For the circuit below which uses a LMR14050SDDAR buck converter from Texas Instruments. The absolute maximum VIN of the IC is 44V, and the capacitors are all of 50V. In practice VCC can be 36VDC continuous (worst case possible), so I choose a TVS diode which has 36V of Reverse Standoff (Typ) and 40V of Breakdown (Min). About the TVS diode choosen, it has a maximum clamping voltage of 58.1V @ Ipp of 25.8A. Will the buck converter be damaged easily this way due to short period peaks at the input? By voltage spikes in the order of microseconds? Do I really need a 60V+ buck converter to be safe? Regards.
Will the buck converter be damaged easily this way due to short period peaks at the input? By voltage spikes in the order of microseconds? Do I really need a 60V+ buck converter to be safe?
It's all about threats and victims.
- You've named the victims and we know where their weaknesses are.
- You've added a TVS that "might" offer a lot (or a little bit) of protection against an unspecified threat but,
- You haven't stated what the threat is (and we cannot guess).
- You need to ensure that your protection method (the TVS) doesn't become a victim.
The threat might be an indirect lightning strike that is modelled by a voltage pulse and a series resistance that can be as low as 2 Ω. That means that your TVS has to withstand a current pulse of maybe several thousand amps for maybe a hundred micro seconds. I'm talking about EN61000-4-5 and here are some of the pulses that can be used: -
So, you have to work out what specification corresponds with your threat. If EN 61000-4-5 indirect lightning is something you expect your circuit to survive AND you are happy with a 2 kV pulse (class 3) then the peak current into a short circuit is 1,000 amps and has a waveform shape like the lower one shown here: -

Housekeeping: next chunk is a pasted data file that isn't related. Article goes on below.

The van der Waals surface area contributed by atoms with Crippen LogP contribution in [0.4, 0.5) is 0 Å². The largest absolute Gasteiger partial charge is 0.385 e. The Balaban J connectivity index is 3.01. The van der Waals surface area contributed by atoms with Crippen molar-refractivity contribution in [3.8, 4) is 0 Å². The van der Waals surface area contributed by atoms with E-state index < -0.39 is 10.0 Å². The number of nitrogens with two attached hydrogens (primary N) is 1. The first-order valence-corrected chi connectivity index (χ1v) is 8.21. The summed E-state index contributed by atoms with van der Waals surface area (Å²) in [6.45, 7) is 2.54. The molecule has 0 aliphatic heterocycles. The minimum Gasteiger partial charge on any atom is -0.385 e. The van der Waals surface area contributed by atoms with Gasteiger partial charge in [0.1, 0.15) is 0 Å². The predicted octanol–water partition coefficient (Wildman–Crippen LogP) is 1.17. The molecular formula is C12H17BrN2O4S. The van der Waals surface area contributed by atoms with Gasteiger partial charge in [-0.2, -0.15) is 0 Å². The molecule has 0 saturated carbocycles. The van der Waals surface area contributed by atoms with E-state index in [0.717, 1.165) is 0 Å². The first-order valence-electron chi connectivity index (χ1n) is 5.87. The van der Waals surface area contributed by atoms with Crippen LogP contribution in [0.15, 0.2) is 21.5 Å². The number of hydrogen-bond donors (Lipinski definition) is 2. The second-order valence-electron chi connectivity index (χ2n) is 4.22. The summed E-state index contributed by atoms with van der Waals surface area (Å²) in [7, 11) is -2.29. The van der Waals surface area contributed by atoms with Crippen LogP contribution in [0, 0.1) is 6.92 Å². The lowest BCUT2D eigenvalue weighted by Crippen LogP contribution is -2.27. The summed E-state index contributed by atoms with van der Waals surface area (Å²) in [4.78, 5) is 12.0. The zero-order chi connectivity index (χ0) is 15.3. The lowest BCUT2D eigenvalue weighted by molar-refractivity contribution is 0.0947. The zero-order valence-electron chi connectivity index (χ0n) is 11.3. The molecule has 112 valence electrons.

Picture above from here.
I've designed a surge suppressor capable of withstanding class 4 using several parallel TVS diodes so, it can be done. But, if your threat is ESD, then it's much easier in terms of finding a TVS that will survive.
One final word, you can pretty reliably model these surges using a simulator so, decide on your threat, check what the peak voltage is and what impedance it is sourced through. That dictates the pulse current your TVS has to withstand. Then check that the surge power rating isn't exceeded for the TVS and that the clamped terminal voltage doesn't exceed your victim's limit and you are usually good to go.
Yes, it might get damaged. Although the capacitors probably will not charge in a microsecond, but a surge can still be longer than capacitors time constant. you can alternatively get a lower voltage TVS.
Additionally, the TVS itself is not invincible, and if you don't take care, it might be burned by a surge.
However, to answer whether you need to take another DC/DC, we would have to understand your application, other constraints. For example, it can be acceptable to burn a DC/DC in a rare case. Sometimes investing a month in RnD (not to replace a DC/DC, but just as an example) may have a lot more consequences than a damaged circuit here and there.